At one time I lived very close to the Field Museum of Chicago; I had a membership and spent a good deal of time there. One evening, about ten minutes before closing, I noticed that workmen had begun preparing the first floor for an evening event. I had a panoramic view from where I stood at the second floor balcony, and what I saw has stuck with me ever since.
What I saw was a lone man setting up tables and chairs – simple work, the kind that any teenager could do. But what I watched this man do was every bit as beautiful as dance. He moved with integrity, with precision, and with intent. He carefully spaced the tables in a precise geometry, he moved every chair with efficiency. This was more than just work; it was also art. This man knew that he was doing his job well, and, perhaps most importantly, heenjoyed doing it well.
I was transfixed by it all, and I stood there until the guards asked me to leave. And even then, I moved very slowly until I lost sight of him.
There is real beauty in doing a job well, even a simple job. It is our great loss that this form of beauty is never mentioned in public these days – double-sad, because at one time, such beautywas acknowledged.
This brings us to an obvious question: What happened? How did we lose the beauty and dignity of work? I’ll answer that in a moment, but first I want to explain what I mean by “theproductive class.”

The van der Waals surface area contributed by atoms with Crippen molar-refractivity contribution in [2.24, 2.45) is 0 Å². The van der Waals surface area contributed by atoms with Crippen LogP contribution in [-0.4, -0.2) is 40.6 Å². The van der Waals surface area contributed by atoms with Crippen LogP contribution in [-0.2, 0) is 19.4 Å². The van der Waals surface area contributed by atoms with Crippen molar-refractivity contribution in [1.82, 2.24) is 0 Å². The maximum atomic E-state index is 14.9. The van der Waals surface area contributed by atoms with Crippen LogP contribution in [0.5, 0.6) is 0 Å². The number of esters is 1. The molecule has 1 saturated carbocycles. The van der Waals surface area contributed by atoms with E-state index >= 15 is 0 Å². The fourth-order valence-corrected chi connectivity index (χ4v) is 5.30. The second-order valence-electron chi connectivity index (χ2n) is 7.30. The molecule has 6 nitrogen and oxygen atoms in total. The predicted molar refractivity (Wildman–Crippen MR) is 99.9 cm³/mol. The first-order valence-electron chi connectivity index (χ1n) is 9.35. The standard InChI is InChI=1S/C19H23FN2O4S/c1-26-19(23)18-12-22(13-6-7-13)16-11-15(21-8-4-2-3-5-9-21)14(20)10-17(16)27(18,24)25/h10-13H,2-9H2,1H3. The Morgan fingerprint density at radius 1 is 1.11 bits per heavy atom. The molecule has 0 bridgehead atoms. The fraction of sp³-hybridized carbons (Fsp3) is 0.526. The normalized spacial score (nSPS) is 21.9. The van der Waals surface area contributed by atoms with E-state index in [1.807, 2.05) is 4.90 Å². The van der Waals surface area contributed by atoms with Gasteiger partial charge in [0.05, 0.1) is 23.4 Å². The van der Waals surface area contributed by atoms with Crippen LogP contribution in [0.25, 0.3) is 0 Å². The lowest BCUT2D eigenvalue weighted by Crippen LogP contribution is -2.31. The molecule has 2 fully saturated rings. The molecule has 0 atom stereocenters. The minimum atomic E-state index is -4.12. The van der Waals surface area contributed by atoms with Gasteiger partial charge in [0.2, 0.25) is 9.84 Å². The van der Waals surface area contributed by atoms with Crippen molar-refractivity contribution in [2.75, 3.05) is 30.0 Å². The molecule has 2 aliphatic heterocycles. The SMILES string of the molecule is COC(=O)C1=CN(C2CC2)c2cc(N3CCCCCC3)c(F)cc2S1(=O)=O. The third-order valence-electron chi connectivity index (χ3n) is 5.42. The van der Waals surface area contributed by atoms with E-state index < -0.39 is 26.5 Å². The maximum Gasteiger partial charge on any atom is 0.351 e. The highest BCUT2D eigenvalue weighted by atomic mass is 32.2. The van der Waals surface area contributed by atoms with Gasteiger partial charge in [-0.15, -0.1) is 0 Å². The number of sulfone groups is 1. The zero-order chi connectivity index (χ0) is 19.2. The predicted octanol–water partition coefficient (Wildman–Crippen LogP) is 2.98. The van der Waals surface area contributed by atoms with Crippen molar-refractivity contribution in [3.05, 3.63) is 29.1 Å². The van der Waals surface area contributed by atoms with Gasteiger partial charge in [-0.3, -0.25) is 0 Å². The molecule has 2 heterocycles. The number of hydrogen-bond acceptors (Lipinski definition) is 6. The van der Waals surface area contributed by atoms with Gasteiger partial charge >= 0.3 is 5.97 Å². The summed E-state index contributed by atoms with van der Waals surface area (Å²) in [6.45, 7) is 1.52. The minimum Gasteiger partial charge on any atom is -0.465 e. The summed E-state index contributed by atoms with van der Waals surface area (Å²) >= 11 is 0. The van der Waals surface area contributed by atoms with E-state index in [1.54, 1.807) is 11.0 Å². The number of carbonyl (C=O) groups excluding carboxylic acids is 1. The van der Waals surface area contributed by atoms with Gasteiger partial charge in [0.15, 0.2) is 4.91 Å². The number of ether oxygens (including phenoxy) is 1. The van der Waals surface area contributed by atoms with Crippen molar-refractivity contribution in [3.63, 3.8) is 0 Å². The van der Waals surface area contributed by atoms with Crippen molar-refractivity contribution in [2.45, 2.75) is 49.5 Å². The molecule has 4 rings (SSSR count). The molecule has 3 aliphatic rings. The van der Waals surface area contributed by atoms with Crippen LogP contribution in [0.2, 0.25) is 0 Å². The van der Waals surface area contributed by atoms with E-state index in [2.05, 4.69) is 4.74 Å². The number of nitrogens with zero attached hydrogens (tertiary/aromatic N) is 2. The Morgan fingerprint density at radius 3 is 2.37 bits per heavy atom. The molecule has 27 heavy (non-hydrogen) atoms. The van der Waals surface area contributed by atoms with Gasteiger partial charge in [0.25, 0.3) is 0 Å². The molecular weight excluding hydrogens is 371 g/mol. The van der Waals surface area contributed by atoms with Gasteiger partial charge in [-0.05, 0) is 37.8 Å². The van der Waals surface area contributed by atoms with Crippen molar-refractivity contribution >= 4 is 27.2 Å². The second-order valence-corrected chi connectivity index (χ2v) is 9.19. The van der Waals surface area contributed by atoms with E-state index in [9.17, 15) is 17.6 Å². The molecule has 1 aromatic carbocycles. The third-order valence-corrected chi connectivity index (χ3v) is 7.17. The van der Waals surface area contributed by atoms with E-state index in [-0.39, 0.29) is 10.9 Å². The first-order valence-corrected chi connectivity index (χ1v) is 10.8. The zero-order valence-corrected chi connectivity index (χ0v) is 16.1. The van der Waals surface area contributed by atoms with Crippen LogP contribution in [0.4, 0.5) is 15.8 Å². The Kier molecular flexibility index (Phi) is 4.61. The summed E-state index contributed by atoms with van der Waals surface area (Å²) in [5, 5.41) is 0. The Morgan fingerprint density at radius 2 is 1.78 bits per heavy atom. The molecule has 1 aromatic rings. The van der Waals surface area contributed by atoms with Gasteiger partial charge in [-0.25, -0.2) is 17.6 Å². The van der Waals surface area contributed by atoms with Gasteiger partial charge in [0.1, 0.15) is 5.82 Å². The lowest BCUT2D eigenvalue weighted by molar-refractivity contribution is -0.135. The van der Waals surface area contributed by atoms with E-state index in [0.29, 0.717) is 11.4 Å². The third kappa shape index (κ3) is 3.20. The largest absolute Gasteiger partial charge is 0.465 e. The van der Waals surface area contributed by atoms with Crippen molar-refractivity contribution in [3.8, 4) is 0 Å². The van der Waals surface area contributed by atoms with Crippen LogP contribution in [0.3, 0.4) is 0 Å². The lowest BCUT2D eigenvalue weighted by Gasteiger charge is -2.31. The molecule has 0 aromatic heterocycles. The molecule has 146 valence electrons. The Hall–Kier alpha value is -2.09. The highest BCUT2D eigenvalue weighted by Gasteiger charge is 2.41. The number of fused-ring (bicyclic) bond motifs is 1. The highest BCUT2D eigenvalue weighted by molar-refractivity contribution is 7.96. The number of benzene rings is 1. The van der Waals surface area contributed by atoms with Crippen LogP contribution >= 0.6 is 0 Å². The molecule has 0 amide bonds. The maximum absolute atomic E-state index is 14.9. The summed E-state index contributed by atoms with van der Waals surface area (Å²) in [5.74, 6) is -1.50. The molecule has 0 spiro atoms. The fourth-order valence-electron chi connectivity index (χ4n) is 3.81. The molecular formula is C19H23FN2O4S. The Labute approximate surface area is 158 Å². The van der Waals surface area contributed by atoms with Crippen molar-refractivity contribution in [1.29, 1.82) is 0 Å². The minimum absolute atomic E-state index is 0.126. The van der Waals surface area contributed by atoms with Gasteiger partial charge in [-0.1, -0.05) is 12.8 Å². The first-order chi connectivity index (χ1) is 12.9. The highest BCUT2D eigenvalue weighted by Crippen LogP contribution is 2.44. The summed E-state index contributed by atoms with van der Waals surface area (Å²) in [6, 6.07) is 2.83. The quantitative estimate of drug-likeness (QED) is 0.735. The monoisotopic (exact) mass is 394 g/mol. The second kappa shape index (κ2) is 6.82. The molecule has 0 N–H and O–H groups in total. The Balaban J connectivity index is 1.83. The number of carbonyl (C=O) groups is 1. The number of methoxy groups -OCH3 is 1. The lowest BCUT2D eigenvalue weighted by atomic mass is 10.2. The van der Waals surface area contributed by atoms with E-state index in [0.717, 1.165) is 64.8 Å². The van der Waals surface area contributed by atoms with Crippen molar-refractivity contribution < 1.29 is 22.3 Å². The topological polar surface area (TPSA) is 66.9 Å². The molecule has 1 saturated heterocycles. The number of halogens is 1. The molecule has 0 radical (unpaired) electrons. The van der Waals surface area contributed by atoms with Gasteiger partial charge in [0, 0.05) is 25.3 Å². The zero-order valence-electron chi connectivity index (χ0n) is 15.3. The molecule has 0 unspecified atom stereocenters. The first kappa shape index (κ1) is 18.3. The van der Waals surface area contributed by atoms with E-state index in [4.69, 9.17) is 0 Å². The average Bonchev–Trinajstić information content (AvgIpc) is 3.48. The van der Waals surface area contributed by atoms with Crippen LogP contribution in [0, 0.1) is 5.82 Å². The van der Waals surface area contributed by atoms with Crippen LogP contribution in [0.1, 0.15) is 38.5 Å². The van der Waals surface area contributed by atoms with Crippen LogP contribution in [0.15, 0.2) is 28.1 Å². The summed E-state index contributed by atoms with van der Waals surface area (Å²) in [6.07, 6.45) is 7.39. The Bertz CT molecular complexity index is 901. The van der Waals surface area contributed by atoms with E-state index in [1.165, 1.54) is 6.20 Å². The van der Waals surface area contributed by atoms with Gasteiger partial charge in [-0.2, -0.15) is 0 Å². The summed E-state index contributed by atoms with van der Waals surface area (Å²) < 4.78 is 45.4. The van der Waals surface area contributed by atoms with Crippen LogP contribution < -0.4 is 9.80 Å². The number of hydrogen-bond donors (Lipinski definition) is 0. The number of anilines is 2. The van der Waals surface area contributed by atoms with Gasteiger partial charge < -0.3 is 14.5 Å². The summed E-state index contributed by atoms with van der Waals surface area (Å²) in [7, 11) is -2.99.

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The productive class includes all those people who are engaged in improving life upon Earth: The people who build and repair our cars, our houses, and our computers. The people who provide us with air conditioning, electricity, plumbing, and food. The people who make, clean, and repair our clothing. The people who treat our sicknesses and wounds.
If you can drive around town and point out places where you repaired things, or delivered things, or fed people, or made human life better in any of a thousand ways, you are a producer.
If you survive and persist at the expense of others, on the other hand, you are not a producer.
But if you are a producer, there is an inherent dignity in what you do. You are actively making the world better. You are directly creating benefit for yourself and for other human beings. What you do every day is morally virtuous and worthy of respect. And you should never let anyone tell you otherwise.
And, it’s worth pointing out: Money is not a measure of your worth. In a perfect world, that might be true, but this isn’t a perfect world. In our time, morality and money don’t always travel together.
Money is certainly useful, and getting it should matter to you, but merely having money is no measure of your dignity or your value as a producer. Actively improving the world, however – producing – is a proper measure of dignity.